• Bulldog, a recon pilot that was involved in an incident which may or may not have triggered the second Cylon war is released and allowed to escape to galactica. It is implied that the cylons let him escape so he'd find out the truth and kill Commander Adama. After his debute episode Bulldog is never seen again.
    • Boxey, a boy Boomer rescues from Caprica. He managed to last all the way into the first episode, with deleted scenes in the next. Plots for him attached to Sharon/Tyrol were derailed when Sharon's Cylon plot was jumped forward as soon as episode two, and the writers just seemed to not care about a possible artful dodger/black marketer idea. He very quickly disappeared never to be seen again.
  • The Big Bang Theory: Whatever happened to Stephanie? Her relationship with Leonard got a whole arc of episodes devoted to it, and just when their relationship troubles had been resolved... she disappeared and was never seen again.
  • One of the problems Birds of Prey had is it didn't explain what happened to a lot of the traditional Batman trappings like Commissioner Gordon or Wayne Enterprises after Batman left Gotham City and retired. The only answers are the Joker being held in a prison far from Gotham and Bruce calling Alfred in the finale.
  • Boston Legal is a terrible offender: characters are constantly thrown away without any resolution at all. One of the worst examples is when the new guy had been thrown away from his own office by an old lady, both of the characters were regulars and had been central to several plots, one episode ends with the new guy making a resolution to get his office back from the woman, we never heard of them again (and this was midway through a season).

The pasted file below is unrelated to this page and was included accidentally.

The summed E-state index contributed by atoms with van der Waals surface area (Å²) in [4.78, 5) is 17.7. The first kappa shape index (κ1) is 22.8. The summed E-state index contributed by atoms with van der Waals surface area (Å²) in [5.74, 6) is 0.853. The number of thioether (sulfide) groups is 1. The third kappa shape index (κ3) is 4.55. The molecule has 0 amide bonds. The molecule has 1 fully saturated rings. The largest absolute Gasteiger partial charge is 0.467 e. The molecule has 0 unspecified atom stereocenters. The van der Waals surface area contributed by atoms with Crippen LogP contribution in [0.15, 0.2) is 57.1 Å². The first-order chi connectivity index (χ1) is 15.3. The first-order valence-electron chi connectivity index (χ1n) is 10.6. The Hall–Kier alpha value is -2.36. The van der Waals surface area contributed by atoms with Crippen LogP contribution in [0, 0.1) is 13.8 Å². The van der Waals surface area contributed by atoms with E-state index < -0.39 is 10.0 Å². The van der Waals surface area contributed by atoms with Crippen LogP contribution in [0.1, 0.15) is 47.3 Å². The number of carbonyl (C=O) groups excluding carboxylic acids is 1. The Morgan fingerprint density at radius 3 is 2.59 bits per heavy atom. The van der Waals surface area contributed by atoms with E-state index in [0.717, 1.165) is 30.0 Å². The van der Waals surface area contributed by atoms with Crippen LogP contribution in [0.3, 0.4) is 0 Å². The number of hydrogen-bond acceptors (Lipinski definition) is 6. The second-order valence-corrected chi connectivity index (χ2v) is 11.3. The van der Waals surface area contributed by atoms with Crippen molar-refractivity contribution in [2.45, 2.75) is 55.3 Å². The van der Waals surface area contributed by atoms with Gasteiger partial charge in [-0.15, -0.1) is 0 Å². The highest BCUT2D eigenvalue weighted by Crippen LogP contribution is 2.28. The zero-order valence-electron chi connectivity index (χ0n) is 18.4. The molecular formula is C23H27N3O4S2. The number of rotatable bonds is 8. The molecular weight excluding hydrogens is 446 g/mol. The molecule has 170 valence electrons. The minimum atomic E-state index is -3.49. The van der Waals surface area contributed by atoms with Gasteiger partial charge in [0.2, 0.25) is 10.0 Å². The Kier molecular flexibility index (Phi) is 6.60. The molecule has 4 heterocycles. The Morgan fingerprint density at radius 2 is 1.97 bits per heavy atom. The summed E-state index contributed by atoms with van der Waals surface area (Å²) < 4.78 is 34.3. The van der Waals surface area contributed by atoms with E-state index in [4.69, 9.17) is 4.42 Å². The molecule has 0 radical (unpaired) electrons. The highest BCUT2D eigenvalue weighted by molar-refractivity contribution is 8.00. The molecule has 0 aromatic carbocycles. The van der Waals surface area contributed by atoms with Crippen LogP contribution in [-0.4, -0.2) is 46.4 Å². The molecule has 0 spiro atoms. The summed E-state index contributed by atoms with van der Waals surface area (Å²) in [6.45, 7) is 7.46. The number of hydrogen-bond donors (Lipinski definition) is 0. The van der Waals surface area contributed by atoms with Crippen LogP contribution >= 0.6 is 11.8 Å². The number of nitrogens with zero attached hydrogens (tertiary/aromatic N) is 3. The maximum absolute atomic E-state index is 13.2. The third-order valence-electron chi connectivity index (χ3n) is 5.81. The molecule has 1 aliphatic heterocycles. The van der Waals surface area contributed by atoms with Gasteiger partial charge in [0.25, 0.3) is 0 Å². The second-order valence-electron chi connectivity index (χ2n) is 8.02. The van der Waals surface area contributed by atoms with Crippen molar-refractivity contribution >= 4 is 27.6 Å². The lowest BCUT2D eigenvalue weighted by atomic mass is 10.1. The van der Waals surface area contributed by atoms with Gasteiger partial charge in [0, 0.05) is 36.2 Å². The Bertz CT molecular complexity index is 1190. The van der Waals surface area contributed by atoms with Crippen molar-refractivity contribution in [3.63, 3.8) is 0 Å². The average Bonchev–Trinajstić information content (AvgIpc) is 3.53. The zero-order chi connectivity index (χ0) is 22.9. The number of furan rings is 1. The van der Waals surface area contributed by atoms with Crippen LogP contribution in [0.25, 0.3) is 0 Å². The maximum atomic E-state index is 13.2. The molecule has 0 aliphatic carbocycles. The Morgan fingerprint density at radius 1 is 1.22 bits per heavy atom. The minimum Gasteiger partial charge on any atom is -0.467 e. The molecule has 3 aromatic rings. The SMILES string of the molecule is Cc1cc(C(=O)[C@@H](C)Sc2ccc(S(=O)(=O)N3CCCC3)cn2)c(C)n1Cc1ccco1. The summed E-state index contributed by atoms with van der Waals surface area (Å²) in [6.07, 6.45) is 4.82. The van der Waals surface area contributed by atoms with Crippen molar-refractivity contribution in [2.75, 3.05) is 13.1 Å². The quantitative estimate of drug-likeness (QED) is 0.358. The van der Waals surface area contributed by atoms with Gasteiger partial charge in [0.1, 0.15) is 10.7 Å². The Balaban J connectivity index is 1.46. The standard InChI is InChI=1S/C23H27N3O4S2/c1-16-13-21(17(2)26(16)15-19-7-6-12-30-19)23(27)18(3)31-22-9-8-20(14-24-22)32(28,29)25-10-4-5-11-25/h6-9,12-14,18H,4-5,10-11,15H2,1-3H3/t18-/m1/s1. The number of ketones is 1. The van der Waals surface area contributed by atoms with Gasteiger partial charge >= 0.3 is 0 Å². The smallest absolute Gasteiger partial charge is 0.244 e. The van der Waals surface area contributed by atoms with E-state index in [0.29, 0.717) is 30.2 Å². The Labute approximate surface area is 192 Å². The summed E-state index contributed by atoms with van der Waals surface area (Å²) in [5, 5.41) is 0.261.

• Breaking Bad:
    • What happened to Jane's dad after he caused the plane crash? The last the audience heard from him was when a newsradio station announced his attempted suicide.
    • Did Huell ever leave the basement?
  • Buffy the Vampire Slayer:
    • The show often did this at the end of early "Monster of the Week" episodes:
      • The monstrous praying mantis is shown to have laid eggs in a school storeroom at the end of "Teacher's Pet", but the consequences of this are never explored.